February 4, 2010 5:00:33 AM

Yeah, I wanted to get everything at once to save on delivery, but ebuyer does free postage over £50, which all items are individually anyway, so I'll probably just get the 2 monitors, and wait a week before choosing between RAM and graphics.

When you say it's a "TFT and not an LCD" do you mean it's a TFT-LCD and not some other kind of LCD? I'm pretty sure this is an LCD monitor: http://www.samsung.com/uk/consumer/pc-peripherals/monit...

Thanks.
Related resources
a b U Graphics card
a b C Monitor
February 4, 2010 5:30:41 AM

I think I got my LCD and TFT mixed up, anyway your Ebuyer link says it’s a TFT while your Samsung link says it’s an LCD. But if it’s an LCD-TFT that is the best/newest tech it could be. Suppose I’m trying to judge the quality a bit by what screen technology they are using (old vs new).
February 4, 2010 5:52:41 AM

TFT = Thin Film Transistor, All LCDs Are TFT, But Not All TFTs Are Necessarily LCDs (OLEDs Are TFTs Too)
a c 171 U Graphics card
a b C Monitor
February 4, 2010 9:09:38 AM

A TFT LCD is not the best you can get.

I'm not sure much of any of this is a good idea. You talk about gaming, but gaming at 2048x1162 with a GT 220? That card is good for 1440x900, not 2000+. You also mention getting these monitors to last for many years, but they only have ancient VGA connetions and thats it? Not even DVI? Do you really want to spend all that money on outdated tech?

Seeing as you have the money and two monitors already, this is what I'd do. Buy one large good monitor now, and a much better GPU. GTS250 is what you'd want minimum. (4850/5750 for AMD.) Use the new card, new monitor, and your 16x12 monitor. And remember, I said a good large monitor, not the one linked.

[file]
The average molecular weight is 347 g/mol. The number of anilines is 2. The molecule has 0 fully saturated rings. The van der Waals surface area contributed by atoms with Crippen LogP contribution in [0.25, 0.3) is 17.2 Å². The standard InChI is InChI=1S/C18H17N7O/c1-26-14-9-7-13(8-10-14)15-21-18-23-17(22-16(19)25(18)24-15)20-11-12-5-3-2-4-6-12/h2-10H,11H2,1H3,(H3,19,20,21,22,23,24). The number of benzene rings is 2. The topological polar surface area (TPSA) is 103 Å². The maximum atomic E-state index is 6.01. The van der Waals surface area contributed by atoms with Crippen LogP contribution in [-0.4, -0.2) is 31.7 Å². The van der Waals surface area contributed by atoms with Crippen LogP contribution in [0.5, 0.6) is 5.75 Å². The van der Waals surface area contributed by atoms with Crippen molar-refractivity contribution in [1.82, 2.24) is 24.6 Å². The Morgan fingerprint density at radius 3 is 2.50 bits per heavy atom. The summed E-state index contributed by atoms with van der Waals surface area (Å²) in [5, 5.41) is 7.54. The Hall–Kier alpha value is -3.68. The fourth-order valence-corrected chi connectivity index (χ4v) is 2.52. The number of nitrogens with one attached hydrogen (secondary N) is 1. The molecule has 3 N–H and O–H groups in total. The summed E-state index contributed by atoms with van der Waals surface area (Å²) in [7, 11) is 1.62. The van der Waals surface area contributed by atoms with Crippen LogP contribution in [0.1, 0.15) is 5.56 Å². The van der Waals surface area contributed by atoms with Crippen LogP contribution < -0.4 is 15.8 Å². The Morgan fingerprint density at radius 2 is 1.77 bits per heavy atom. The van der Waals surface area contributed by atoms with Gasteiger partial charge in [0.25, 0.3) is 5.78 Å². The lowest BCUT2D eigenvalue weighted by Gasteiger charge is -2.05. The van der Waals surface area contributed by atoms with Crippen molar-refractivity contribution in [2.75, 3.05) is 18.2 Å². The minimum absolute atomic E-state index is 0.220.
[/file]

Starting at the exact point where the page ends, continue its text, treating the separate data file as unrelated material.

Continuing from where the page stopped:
a b U Graphics card
February 4, 2010 1:56:52 PM

I just bought a samsung 32" Tv for a monitor yesterday, I couldn't be happier.
a b U Graphics card
a b C Monitor
February 4, 2010 8:38:45 PM

The reason why the OP want two screens is so he can get the extra screen space to run his music and video editing programs, getting one big screen wont double his desktop space like two screens.
February 5, 2010 3:09:34 AM

Id Kill (Not Litteraly) For A Dell 2710,

Id Replace My 19" Secondary With My 20" Dell 2001FP And Sell My 19" And Be Very Happy

Hell Yeah, Two S-IPS Panels!
February 5, 2010 12:10:00 PM

Yeah, the gaming is really a secondary concern. I need a certain set of hardware for my AV editing, which mainly requires dealing with horizontally oriented timelines, and playlists, so the wider the better. I do like to play games for a break from the actually work, but not so much so that I'll be investing in cutting edge graphics adapters.

You say VGA is outdated - and that's of course true - but I only care about that if it actually effects anything. I've been fairly well convinced that I don't care about the quality of DVI over VGA (though haven't actually experienced it), so the only factor is future proofing. If I don't have to upgrade these screens for at least 3 years (barring malfunctions), I'll be content, but I'll certainly be upgrading other components - almost certainly graphics cards - more than once during that time, I'm pretty sure. All I care about is that de facto standards don't move to a point where VGA can no longer be catered for through adapters.

Obviously I won't be gaming at these high res's. 1024ish is good enough for me.